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How Not Having an Opinion Can Create a More Positive Hunting Community.

How Not Having an Opinion Can Create a More Positive Hunting Community

Marcus Aurelius, a Roman emperor, and philosopher, left a wealth of wisdom that resonates with people centuries later. In his writings, he often spoke about the importance of controlling one’s thoughts and emotions and choosing not to be affected by external circumstances. These teachings can be applied to many aspects of life, including hunting. For example, we can’t control things that happen to us, but we can control how we react. So when that neighbor tags that shooter buck you had on trail cam all season long, that’s out of your control. You can control your response. Unfortunately, we often hear negative responses like, that was my buck, or you should have passed rather than simply saying congrats on a great hunt! 

In today’s world, social media has given everyone a platform to express their opinions and share their views. While this can be good, it can also create a toxic environment where negativity runs rampant. This is especially evident in deer hunting. Worse, as a hunter, you might expect to hear negative comments from an anti-hunter (not saying we don’t). However, most of these negative comments and criticism comes from other hunters! Pretty ridiculous if you ask me. Especially considering we’d have our tails handed to us in the polls, hunting could be eradicated from our society in the blink of an eye. We need to fight a war, and it’s out there, not within our community. We ought not to need to be the neck biting the head off. We’re on the same team, and it’s time to start acting like it. 

This is where Marcus Aurelius’ words can be constructive. When he says, “You don’t always have to have an opinion,” he is reminding us that it’s okay not to engage in every argument or discussion that comes our way. Hunters don’t have to defend their choice to tag a basket rack or defend themselves for using a crossbow or hunting private or public land. Instead, let’s focus on the overall experience and positive aspects of hunting. 

“Choose not to be harmed—and you won’t feel harmed. Don’t feel harmed—and you haven’t been.”


I’m particularly fond of Aurelius’s quote: “Choose not to be harmed—and you won’t feel harmed. Don’t feel harmed—and you haven’t been.” This means that we have the power to control our emotions and reactions to external events. We, as deer hunters, can choose not to be affected by negative comments or shaming. I’m steadfast with the mission of Okayest Hunter in terms of attempting to put an end to hunter-shaming. Unfortunately, we’ll never fully eradicate hunter-bashing and negative comments. This is why Marcus’ message is critical here. We need to have tough skin and also realize the opinions of others do not need to become a reality.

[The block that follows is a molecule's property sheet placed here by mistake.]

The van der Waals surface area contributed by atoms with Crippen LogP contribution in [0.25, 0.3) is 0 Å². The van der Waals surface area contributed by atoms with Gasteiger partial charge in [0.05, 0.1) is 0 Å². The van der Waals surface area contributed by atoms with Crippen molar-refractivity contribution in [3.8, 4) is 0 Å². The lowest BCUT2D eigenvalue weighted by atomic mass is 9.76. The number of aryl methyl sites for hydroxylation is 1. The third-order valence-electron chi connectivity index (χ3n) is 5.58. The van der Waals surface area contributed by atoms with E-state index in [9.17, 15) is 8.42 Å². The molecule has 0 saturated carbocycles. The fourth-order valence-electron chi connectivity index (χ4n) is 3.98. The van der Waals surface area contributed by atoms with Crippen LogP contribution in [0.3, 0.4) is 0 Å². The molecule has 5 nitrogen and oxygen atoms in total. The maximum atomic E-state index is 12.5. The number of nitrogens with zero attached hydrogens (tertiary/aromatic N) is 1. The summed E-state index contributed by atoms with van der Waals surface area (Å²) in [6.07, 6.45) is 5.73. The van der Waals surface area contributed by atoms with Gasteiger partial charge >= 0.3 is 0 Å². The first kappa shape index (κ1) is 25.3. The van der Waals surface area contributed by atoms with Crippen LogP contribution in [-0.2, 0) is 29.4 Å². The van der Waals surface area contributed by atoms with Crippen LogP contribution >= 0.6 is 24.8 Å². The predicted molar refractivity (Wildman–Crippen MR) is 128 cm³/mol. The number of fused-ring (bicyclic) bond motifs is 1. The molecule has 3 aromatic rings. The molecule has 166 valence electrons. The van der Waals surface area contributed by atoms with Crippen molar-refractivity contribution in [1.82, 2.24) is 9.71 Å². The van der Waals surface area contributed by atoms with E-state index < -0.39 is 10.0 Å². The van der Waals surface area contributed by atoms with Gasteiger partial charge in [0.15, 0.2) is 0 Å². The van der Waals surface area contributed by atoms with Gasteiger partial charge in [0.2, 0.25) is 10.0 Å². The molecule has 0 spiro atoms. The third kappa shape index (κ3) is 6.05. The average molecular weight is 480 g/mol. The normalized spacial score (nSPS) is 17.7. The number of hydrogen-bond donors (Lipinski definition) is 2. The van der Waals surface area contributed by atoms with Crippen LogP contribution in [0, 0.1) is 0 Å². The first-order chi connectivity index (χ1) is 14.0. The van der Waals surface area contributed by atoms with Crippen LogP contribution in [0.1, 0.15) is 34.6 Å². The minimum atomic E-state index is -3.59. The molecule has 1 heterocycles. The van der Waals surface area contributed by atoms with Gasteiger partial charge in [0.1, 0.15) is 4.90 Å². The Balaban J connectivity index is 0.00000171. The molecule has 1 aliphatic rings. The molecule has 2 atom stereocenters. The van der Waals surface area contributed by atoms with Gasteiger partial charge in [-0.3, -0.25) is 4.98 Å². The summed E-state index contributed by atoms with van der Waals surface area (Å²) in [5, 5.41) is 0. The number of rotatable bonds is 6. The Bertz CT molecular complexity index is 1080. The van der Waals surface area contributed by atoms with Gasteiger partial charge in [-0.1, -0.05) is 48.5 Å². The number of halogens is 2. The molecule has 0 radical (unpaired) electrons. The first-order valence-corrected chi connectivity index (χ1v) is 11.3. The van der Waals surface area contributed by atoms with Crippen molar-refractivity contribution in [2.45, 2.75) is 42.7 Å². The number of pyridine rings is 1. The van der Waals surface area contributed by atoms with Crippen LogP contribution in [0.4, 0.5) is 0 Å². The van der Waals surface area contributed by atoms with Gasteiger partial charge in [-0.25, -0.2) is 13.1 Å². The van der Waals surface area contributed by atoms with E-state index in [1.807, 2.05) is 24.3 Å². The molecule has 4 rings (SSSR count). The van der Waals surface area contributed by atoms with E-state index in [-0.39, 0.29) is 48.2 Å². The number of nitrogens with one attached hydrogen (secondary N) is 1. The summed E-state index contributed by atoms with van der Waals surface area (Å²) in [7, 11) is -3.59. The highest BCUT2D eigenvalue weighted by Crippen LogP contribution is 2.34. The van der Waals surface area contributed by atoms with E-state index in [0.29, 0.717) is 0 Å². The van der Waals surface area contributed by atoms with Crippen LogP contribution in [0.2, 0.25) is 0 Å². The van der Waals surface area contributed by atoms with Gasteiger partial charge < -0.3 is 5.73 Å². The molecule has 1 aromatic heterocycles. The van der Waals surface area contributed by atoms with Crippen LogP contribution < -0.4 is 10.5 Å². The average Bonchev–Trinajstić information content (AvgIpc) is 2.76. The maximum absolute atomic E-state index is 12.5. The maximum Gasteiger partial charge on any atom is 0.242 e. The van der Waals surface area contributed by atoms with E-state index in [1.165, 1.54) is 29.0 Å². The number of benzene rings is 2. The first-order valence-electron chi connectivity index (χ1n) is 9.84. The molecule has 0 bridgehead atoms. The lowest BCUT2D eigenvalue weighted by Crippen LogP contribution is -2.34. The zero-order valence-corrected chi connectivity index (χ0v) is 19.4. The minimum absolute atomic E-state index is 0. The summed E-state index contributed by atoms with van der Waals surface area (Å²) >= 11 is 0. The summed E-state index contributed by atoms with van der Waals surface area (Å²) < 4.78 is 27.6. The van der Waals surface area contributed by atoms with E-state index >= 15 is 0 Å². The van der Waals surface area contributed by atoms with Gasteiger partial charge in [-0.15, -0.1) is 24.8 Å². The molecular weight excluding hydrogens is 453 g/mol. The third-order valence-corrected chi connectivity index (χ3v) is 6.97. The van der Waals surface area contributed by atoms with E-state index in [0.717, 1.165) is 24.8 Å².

Suppose you’re scrolling social media and see something you’re not aligned with, but there’s nothing inherently wrong about another hunter’s grip and grin. In that case, you don’t have to have an opinion. Additionally, you can choose not to feel harmed; therefore, you haven’t. The old saying, if a tree falls in the woods and no one is there to hear it, did it make any noise? We can choose to focus on the joy and fulfillment that comes from the experience of hunting and the connections we make with the natural world. We only have so much energy on any given day. Rather than use that energy to fuel negativity and detract from our family, job, and everything else in our lives, try simply scrolling on and see how much happier you feel. You can comment on something with positivity or constructive feedback rather than detracting and stealing joy from another hunter.

By applying these teachings to the hunting community, we can create a more positive and supportive environment where hunters feel comfortable sharing their experiences and connecting with others who share their passion. This is critical as we attempt to recruit new hunters to the lifestyle. Without new hunters, we’ll continue to be rapidly outpaced by the population growth of non-hunters which does little to support our conservation efforts as hunters. This doesn’t mean we have to ignore or dismiss the opinions of other hunters. Instead, we can engage in respectful dialogue and educate others about why we hold certain beliefs while respecting their right to have a different view.

The wisdom of Marcus Aurelius can be a valuable tool for the hunting community in creating a more positive and supportive environment. By choosing not to engage in every argument or discussion and focusing on the positive aspects of hunting and its conservation benefits, hunters can help shift the conversation and create a more constructive dialogue. By choosing not to be harmed by negative comments and shaming, we can maintain our love and passion for the past time and connect with others who share our values.

Is “deer porn” ruining the average hunter? We talk about it here.

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